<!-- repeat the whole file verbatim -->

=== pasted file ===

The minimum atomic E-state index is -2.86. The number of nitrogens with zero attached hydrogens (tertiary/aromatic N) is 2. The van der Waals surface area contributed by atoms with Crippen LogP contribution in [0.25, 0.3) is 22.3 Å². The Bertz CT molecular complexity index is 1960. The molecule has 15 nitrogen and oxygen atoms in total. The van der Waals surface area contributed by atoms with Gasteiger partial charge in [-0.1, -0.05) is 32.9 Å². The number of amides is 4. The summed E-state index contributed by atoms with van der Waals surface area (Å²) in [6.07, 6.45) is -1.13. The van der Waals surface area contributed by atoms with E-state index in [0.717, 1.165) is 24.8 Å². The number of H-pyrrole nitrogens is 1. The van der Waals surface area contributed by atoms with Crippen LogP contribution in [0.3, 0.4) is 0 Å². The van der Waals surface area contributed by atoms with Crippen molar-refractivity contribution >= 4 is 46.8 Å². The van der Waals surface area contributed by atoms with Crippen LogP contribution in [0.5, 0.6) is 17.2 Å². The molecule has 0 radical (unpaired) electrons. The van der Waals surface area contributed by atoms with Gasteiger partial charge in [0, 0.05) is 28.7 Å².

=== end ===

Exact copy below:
The minimum atomic E-state index is -2.86. The number of nitrogens with zero attached hydrogens (tertiary/aromatic N) is 2. The van der Waals surface area contributed by atoms with Crippen LogP contribution in [0.25, 0.3) is 22.3 Å². The Bertz CT molecular complexity index is 1960. The molecule has 15 nitrogen and oxygen atoms in total. The van der Waals surface area contributed by atoms with Gasteiger partial charge in [-0.1, -0.05) is 32.9 Å². The number of amides is 4. The summed E-state index contributed by atoms with van der Waals surface area (Å²) in [6.07, 6.45) is -1.13. The van der Waals surface area contributed by atoms with E-state index in [0.717, 1.165) is 24.8 Å². The number of H-pyrrole nitrogens is 1. The van der Waals surface area contributed by atoms with Crippen LogP contribution in [0.3, 0.4) is 0 Å². The van der Waals surface area contributed by atoms with Crippen molar-refractivity contribution >= 4 is 46.8 Å². The van der Waals surface area contributed by atoms with Crippen LogP contribution in [0.5, 0.6) is 17.2 Å². The molecule has 0 radical (unpaired) electrons. The van der Waals surface area contributed by atoms with Gasteiger partial charge in [0, 0.05) is 28.7 Å².